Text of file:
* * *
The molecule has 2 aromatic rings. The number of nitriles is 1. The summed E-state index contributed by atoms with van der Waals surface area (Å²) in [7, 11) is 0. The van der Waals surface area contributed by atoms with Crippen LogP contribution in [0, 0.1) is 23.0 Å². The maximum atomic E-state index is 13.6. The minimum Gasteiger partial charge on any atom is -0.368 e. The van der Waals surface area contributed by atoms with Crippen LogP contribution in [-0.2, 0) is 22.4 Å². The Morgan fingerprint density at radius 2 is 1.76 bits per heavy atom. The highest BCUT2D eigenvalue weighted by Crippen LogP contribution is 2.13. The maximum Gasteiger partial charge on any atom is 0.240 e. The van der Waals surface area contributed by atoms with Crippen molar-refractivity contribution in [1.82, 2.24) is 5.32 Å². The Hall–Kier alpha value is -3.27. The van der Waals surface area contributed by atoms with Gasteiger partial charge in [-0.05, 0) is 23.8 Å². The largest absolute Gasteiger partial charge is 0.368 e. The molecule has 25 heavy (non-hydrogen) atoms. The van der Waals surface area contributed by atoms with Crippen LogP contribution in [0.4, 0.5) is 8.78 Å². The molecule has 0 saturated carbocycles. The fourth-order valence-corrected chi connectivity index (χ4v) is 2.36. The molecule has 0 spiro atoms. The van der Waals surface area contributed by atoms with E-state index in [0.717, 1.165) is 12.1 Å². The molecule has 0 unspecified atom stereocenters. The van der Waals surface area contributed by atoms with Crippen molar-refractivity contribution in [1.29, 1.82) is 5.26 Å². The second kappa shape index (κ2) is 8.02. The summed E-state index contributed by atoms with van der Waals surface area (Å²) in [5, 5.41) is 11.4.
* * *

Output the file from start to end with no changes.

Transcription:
The molecule has 2 aromatic rings. The number of nitriles is 1. The summed E-state index contributed by atoms with van der Waals surface area (Å²) in [7, 11) is 0. The van der Waals surface area contributed by atoms with Crippen LogP contribution in [0, 0.1) is 23.0 Å². The maximum atomic E-state index is 13.6. The minimum Gasteiger partial charge on any atom is -0.368 e. The van der Waals surface area contributed by atoms with Crippen LogP contribution in [-0.2, 0) is 22.4 Å². The Morgan fingerprint density at radius 2 is 1.76 bits per heavy atom. The highest BCUT2D eigenvalue weighted by Crippen LogP contribution is 2.13. The maximum Gasteiger partial charge on any atom is 0.240 e. The van der Waals surface area contributed by atoms with Crippen molar-refractivity contribution in [1.82, 2.24) is 5.32 Å². The Hall–Kier alpha value is -3.27. The van der Waals surface area contributed by atoms with Gasteiger partial charge in [-0.05, 0) is 23.8 Å². The largest absolute Gasteiger partial charge is 0.368 e. The molecule has 25 heavy (non-hydrogen) atoms. The van der Waals surface area contributed by atoms with Crippen LogP contribution in [0.4, 0.5) is 8.78 Å². The molecule has 0 saturated carbocycles. The fourth-order valence-corrected chi connectivity index (χ4v) is 2.36. The molecule has 0 spiro atoms. The van der Waals surface area contributed by atoms with E-state index in [0.717, 1.165) is 12.1 Å². The molecule has 0 unspecified atom stereocenters. The van der Waals surface area contributed by atoms with Crippen molar-refractivity contribution in [1.29, 1.82) is 5.26 Å². The second kappa shape index (κ2) is 8.02. The summed E-state index contributed by atoms with van der Waals surface area (Å²) in [5, 5.41) is 11.4.